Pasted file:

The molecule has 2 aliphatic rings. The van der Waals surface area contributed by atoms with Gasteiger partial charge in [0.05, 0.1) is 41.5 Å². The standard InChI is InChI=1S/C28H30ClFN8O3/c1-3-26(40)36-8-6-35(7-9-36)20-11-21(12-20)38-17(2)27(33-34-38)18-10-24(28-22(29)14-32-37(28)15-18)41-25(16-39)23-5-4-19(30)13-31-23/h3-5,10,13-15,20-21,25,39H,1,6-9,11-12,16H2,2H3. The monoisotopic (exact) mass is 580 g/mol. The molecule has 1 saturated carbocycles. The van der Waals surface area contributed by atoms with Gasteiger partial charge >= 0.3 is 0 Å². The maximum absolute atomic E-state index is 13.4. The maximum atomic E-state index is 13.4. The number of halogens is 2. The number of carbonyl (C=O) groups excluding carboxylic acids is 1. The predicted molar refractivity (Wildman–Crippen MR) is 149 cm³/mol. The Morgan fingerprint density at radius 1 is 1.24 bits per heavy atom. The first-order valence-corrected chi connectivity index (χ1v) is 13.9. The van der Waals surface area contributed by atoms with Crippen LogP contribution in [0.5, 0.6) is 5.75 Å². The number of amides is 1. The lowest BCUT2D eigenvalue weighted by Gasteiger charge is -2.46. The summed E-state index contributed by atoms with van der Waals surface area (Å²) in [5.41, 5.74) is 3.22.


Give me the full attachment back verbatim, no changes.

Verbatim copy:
The molecule has 2 aliphatic rings. The van der Waals surface area contributed by atoms with Gasteiger partial charge in [0.05, 0.1) is 41.5 Å². The standard InChI is InChI=1S/C28H30ClFN8O3/c1-3-26(40)36-8-6-35(7-9-36)20-11-21(12-20)38-17(2)27(33-34-38)18-10-24(28-22(29)14-32-37(28)15-18)41-25(16-39)23-5-4-19(30)13-31-23/h3-5,10,13-15,20-21,25,39H,1,6-9,11-12,16H2,2H3. The monoisotopic (exact) mass is 580 g/mol. The molecule has 1 saturated carbocycles. The van der Waals surface area contributed by atoms with Gasteiger partial charge >= 0.3 is 0 Å². The maximum absolute atomic E-state index is 13.4. The maximum atomic E-state index is 13.4. The number of halogens is 2. The number of carbonyl (C=O) groups excluding carboxylic acids is 1. The predicted molar refractivity (Wildman–Crippen MR) is 149 cm³/mol. The Morgan fingerprint density at radius 1 is 1.24 bits per heavy atom. The first-order valence-corrected chi connectivity index (χ1v) is 13.9. The van der Waals surface area contributed by atoms with Crippen LogP contribution in [0.5, 0.6) is 5.75 Å². The number of amides is 1. The lowest BCUT2D eigenvalue weighted by Gasteiger charge is -2.46. The summed E-state index contributed by atoms with van der Waals surface area (Å²) in [5.41, 5.74) is 3.22.